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Diversity messages may backfire when companies focus on diversity’s benefits for the bottom line


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Companies that justify their diversity efforts by saying a diverse workforce will improve their bottom line risk alienating the diverse workforce they hope to attract, according to research published by the American Psychological Association.

That’s because such “business case” justifications for diversity can backfire, making members of underrepresented groups—such as LGBTQ professionals, women in STEM (science, technology, engineering, and math) fields—and black students feel like they will be judged based on their social identity when they join the company.

“These justifications for business cases are extremely popular,” said lead author Oriane Georgeac, Ph.D., a professor at the Yale School of Management. “But our findings suggest they do more harm than good.”

The research is published in APAs Journal of Personality and Social Psychology

Many companies offer either a ‘business case’ statement for why they value diversity (eg, ‘we value diversity because it helps us better serve our customers and improve our bottom line’), or a ‘fairness case’ statement (eg, “we value diversity because it’s the right thing to do”). Georgeac and co-author Aneeta Rattan, Ph.D., a professor at London Business School, sought to examine how common these two justifications are and how they affect the impression of potential employees about what it would be like to work at a particular company.

First, the researchers collected the online diversity statements of every company on the Fortune 500 list and used artificial intelligence-based language analysis to analyze whether each statement was primarily a business case or a fairness case for diversity. Overall, they found that about 80% of companies provided a business case justification for valuing diversity, while less than 5% explained a fairness case; the rest have made no public diversity statements or provided any justification.

Next, the researchers conducted five online experiments in which they asked job seekers from three underrepresented social identities — LGBTQ professionals, female STEM job seekers, and black college students — to read business-case or fairness-case diversity statements from fictional companies and answer questions about how many connection they expected to feel there, and how much they would like to work there.

On average, the researchers found that among LGBTQ professionals, female STEM job seekers and black college students, reading diversity statements from the business case undermined their expected sense of belonging to the company, and in turn their desire to join the company. compared to reading honesty-based diversity statements or diversity statements that offered no explanation.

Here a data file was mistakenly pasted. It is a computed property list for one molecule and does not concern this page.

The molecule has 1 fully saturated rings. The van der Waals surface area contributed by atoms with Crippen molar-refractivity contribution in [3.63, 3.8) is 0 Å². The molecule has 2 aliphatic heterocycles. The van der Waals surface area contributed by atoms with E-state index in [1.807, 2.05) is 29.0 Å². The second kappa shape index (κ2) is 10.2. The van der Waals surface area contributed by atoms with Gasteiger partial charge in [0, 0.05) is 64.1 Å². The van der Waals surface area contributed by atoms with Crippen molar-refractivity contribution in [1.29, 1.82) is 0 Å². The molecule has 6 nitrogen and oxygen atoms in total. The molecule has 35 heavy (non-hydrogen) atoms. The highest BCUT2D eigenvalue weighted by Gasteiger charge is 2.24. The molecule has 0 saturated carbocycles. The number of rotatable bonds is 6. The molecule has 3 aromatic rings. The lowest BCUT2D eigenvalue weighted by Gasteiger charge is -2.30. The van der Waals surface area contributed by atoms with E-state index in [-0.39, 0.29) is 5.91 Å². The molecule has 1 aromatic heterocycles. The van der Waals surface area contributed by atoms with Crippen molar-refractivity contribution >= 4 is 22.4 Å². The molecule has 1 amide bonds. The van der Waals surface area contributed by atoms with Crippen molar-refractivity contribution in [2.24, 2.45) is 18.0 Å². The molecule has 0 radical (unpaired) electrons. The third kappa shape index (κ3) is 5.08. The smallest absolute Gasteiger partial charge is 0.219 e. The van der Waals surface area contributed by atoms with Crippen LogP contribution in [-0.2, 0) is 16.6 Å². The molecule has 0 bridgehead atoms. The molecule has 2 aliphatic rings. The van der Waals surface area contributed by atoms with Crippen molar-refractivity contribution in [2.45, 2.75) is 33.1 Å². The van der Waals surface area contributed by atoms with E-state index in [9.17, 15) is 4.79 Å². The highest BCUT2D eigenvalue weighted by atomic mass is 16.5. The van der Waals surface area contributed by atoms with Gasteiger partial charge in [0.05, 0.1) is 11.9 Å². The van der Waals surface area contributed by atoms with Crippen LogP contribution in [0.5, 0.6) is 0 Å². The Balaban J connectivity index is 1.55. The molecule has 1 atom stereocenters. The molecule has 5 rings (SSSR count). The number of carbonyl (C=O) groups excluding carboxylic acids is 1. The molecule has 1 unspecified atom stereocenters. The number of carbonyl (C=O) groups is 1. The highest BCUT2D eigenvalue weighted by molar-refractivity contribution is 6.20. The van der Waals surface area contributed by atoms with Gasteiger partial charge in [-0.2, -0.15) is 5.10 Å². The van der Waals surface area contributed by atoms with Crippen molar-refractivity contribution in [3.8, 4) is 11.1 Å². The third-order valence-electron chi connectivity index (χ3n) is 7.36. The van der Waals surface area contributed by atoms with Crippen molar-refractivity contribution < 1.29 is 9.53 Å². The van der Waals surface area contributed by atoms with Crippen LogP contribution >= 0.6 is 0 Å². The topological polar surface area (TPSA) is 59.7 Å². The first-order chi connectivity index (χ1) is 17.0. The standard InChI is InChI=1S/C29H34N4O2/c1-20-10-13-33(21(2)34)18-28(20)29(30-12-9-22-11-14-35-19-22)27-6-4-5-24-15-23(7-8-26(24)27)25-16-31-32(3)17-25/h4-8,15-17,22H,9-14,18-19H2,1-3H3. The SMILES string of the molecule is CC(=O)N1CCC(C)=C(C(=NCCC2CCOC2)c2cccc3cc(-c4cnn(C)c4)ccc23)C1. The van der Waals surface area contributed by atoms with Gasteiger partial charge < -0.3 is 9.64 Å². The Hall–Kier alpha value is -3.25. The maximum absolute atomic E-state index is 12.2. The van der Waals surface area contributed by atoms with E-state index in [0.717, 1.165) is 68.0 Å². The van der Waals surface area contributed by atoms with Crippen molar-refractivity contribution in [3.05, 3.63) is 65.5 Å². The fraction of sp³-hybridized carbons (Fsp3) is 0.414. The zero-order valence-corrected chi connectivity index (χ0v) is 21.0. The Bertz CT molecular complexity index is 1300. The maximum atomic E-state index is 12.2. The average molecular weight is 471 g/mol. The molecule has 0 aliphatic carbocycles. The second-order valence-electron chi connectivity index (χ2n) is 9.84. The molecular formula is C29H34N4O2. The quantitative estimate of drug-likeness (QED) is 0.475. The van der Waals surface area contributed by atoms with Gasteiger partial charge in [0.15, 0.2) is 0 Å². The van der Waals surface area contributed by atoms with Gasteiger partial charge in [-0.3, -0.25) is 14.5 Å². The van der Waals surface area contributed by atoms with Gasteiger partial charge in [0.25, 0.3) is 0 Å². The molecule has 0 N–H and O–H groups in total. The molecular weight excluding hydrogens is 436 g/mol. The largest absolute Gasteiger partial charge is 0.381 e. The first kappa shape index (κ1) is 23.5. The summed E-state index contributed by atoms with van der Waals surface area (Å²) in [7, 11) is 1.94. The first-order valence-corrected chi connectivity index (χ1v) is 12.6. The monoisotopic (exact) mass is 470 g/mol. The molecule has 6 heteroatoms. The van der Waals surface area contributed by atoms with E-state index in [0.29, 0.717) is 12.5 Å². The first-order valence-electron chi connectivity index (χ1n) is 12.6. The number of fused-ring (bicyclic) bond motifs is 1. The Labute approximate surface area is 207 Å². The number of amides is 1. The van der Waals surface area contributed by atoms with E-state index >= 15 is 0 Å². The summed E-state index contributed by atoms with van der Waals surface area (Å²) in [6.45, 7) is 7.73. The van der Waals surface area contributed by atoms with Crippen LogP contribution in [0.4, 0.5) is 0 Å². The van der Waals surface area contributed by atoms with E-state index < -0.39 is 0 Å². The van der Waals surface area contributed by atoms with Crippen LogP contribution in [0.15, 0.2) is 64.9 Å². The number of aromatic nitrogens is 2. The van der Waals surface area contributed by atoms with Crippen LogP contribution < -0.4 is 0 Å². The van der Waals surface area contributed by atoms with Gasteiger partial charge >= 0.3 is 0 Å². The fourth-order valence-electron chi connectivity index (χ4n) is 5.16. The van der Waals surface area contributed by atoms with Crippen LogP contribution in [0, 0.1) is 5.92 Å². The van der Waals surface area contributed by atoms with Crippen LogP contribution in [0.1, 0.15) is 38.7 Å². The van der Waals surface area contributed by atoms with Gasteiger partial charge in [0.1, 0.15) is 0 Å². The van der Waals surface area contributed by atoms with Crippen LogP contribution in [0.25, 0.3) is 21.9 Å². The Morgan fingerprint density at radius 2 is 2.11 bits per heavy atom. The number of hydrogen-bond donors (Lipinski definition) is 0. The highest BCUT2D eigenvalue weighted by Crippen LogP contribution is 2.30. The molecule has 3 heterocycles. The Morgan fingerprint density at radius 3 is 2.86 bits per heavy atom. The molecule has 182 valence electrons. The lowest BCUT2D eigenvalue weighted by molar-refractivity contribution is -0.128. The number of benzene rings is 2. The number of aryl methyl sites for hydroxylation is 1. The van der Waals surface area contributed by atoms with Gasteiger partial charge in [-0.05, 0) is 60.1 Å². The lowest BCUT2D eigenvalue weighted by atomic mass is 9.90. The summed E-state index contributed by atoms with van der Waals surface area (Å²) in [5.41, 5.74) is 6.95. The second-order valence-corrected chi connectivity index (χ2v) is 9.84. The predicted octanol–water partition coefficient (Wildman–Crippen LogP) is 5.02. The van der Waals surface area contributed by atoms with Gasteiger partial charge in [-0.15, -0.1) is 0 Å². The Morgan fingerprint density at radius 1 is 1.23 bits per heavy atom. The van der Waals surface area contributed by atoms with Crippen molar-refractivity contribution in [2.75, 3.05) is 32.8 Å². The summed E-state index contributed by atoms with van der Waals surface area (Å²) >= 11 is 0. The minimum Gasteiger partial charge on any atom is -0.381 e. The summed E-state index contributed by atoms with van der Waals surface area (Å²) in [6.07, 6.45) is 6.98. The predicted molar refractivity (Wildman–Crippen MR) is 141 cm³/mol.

Further analysis found that one of the reasons the business case justification affected these participants was that it increased participants’ “social identity threat”, or their concern that the company would see and judge them, as well as their work, in the light of their social identity.

“At first glance, this rhetoric may sound positive,” Georgeac said. “However, we argue that by uniquely linking specific social identities to specific workplace contributions, business justifications for diversity justify the fact that organizations can consider individuals’ social identities when forming expectations about and evaluating their performance. In other words, justifications from corporate cases affirm to women and underrepresented group members that they should be concerned that their social identity is a lens through which their contributions will be judged. And this is threatening to these groups.”

Some surprising findings warrant further investigation, the researchers said. For example, they found that justifications for diversity can also lead to some social identity threat among members of underrepresented groups, although only about half as many as justifications for corporate cases. “We have more research to do here, but the possibility that no justification is the best justification for diversity is incredibly interesting,” Rattan says.

Some of the experiments in the study also compared the responses of members of underrepresented groups to those of well-represented groups. The researchers found that the business case sometimes also threatens members of some well-represented groups. “Men in STEM showed no differences in their responses to the different types of diversity justifications they read, but white Americans did appear to be threatened by the business case after the George Floyd murder, relative to the fairness case or no case. This seems like a discrepancy. between well-represented groups is fascinating and calls for further investigation,” Georgeac said.

Future research could also explore how justification for diversity affects members of other underrepresented groups, such as older workers; how well companies’ public diversity statements reflect their true internal motivations for diversity; and how diversity values ​​affect the behavior of members of the organization, such as managers and executives, the researchers said.

Workplace diversity must be accompanied by an atmosphere of true inclusion

More information:
The business case for diversity is counterproductive: adverse effects of organizations Instrumental diversity rhetoric for underrepresented group members Sense of belonging, Journal of Personality and Social Psychology (2022). DOI: 10.1037/pspi0000394

Provided by American Psychological Association

Quote: Diversity messages can backfire as companies focus on the bottom line benefits of diversity (2022, June 9,), retrieved June 9, 2022 at https://phys.org/news/2022-06-diversity-messages- backfire-companies-focus. html

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